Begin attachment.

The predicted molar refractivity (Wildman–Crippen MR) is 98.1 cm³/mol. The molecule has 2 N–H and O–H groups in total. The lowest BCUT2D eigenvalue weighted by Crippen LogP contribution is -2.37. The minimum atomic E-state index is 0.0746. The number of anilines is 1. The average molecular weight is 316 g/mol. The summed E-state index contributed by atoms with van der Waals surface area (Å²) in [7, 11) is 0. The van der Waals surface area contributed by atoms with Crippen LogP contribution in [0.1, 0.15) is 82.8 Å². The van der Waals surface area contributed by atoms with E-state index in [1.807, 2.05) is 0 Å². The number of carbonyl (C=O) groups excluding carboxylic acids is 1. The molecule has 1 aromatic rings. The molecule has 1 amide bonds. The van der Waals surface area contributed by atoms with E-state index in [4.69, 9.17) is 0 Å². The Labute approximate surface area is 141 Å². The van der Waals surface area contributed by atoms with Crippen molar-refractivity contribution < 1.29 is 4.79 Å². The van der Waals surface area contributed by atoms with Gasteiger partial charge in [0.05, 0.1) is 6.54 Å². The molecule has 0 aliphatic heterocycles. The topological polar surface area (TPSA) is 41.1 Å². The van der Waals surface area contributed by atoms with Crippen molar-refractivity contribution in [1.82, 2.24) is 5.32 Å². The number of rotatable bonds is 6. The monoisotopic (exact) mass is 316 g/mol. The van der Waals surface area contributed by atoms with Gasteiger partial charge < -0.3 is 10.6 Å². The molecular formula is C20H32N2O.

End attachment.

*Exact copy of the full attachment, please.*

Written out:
The predicted molar refractivity (Wildman–Crippen MR) is 98.1 cm³/mol. The molecule has 2 N–H and O–H groups in total. The lowest BCUT2D eigenvalue weighted by Crippen LogP contribution is -2.37. The minimum atomic E-state index is 0.0746. The number of anilines is 1. The average molecular weight is 316 g/mol. The summed E-state index contributed by atoms with van der Waals surface area (Å²) in [7, 11) is 0. The van der Waals surface area contributed by atoms with Crippen LogP contribution in [0.1, 0.15) is 82.8 Å². The van der Waals surface area contributed by atoms with E-state index in [1.807, 2.05) is 0 Å². The number of carbonyl (C=O) groups excluding carboxylic acids is 1. The molecule has 1 aromatic rings. The molecule has 1 amide bonds. The van der Waals surface area contributed by atoms with E-state index in [4.69, 9.17) is 0 Å². The Labute approximate surface area is 141 Å². The van der Waals surface area contributed by atoms with Crippen molar-refractivity contribution < 1.29 is 4.79 Å². The van der Waals surface area contributed by atoms with Gasteiger partial charge in [0.05, 0.1) is 6.54 Å². The molecule has 0 aliphatic heterocycles. The topological polar surface area (TPSA) is 41.1 Å². The van der Waals surface area contributed by atoms with Crippen molar-refractivity contribution in [1.82, 2.24) is 5.32 Å². The number of rotatable bonds is 6. The monoisotopic (exact) mass is 316 g/mol. The van der Waals surface area contributed by atoms with Gasteiger partial charge < -0.3 is 10.6 Å². The molecular formula is C20H32N2O.